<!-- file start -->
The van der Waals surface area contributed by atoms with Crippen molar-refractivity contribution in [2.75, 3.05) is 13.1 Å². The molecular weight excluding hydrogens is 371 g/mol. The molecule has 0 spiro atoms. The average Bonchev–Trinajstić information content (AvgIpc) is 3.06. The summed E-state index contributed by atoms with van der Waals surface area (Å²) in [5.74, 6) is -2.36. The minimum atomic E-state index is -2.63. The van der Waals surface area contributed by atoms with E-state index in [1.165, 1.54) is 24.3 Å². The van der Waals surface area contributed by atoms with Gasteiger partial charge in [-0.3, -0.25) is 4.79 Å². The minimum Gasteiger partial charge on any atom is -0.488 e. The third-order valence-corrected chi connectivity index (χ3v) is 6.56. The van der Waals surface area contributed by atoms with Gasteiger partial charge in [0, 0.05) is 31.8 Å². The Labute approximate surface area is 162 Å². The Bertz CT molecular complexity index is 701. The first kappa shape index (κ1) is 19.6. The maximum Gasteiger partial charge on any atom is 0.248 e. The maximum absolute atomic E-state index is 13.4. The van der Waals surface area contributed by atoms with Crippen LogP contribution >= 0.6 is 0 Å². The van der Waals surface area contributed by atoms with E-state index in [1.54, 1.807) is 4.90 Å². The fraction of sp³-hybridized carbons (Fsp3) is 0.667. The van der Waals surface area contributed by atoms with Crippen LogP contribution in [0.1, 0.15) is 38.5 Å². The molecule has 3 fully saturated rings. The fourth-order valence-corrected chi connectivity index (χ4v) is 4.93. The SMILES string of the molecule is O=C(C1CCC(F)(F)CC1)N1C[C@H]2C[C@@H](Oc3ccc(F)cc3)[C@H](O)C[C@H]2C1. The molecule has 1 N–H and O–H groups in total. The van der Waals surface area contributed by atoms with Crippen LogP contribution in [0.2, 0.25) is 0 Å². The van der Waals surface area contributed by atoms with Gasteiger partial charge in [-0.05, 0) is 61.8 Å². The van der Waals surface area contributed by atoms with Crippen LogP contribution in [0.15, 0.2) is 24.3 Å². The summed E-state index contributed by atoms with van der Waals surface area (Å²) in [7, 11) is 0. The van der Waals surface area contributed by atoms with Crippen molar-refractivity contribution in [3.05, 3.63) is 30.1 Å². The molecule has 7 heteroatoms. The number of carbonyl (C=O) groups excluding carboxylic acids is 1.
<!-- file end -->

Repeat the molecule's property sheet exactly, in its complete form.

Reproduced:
The van der Waals surface area contributed by atoms with Crippen molar-refractivity contribution in [2.75, 3.05) is 13.1 Å². The molecular weight excluding hydrogens is 371 g/mol. The molecule has 0 spiro atoms. The average Bonchev–Trinajstić information content (AvgIpc) is 3.06. The summed E-state index contributed by atoms with van der Waals surface area (Å²) in [5.74, 6) is -2.36. The minimum atomic E-state index is -2.63. The van der Waals surface area contributed by atoms with E-state index in [1.165, 1.54) is 24.3 Å². The van der Waals surface area contributed by atoms with Gasteiger partial charge in [-0.3, -0.25) is 4.79 Å². The minimum Gasteiger partial charge on any atom is -0.488 e. The third-order valence-corrected chi connectivity index (χ3v) is 6.56. The van der Waals surface area contributed by atoms with Gasteiger partial charge in [0, 0.05) is 31.8 Å². The Labute approximate surface area is 162 Å². The Bertz CT molecular complexity index is 701. The first kappa shape index (κ1) is 19.6. The maximum Gasteiger partial charge on any atom is 0.248 e. The maximum absolute atomic E-state index is 13.4. The van der Waals surface area contributed by atoms with Crippen LogP contribution >= 0.6 is 0 Å². The van der Waals surface area contributed by atoms with E-state index in [1.54, 1.807) is 4.90 Å². The fraction of sp³-hybridized carbons (Fsp3) is 0.667. The van der Waals surface area contributed by atoms with Crippen LogP contribution in [0.1, 0.15) is 38.5 Å². The molecule has 3 fully saturated rings. The fourth-order valence-corrected chi connectivity index (χ4v) is 4.93. The SMILES string of the molecule is O=C(C1CCC(F)(F)CC1)N1C[C@H]2C[C@@H](Oc3ccc(F)cc3)[C@H](O)C[C@H]2C1. The molecule has 1 N–H and O–H groups in total. The van der Waals surface area contributed by atoms with Crippen LogP contribution in [0.2, 0.25) is 0 Å². The van der Waals surface area contributed by atoms with Gasteiger partial charge in [-0.05, 0) is 61.8 Å². The van der Waals surface area contributed by atoms with Crippen LogP contribution in [0.15, 0.2) is 24.3 Å². The summed E-state index contributed by atoms with van der Waals surface area (Å²) in [7, 11) is 0. The van der Waals surface area contributed by atoms with Crippen molar-refractivity contribution in [3.05, 3.63) is 30.1 Å². The molecule has 7 heteroatoms. The number of carbonyl (C=O) groups excluding carboxylic acids is 1.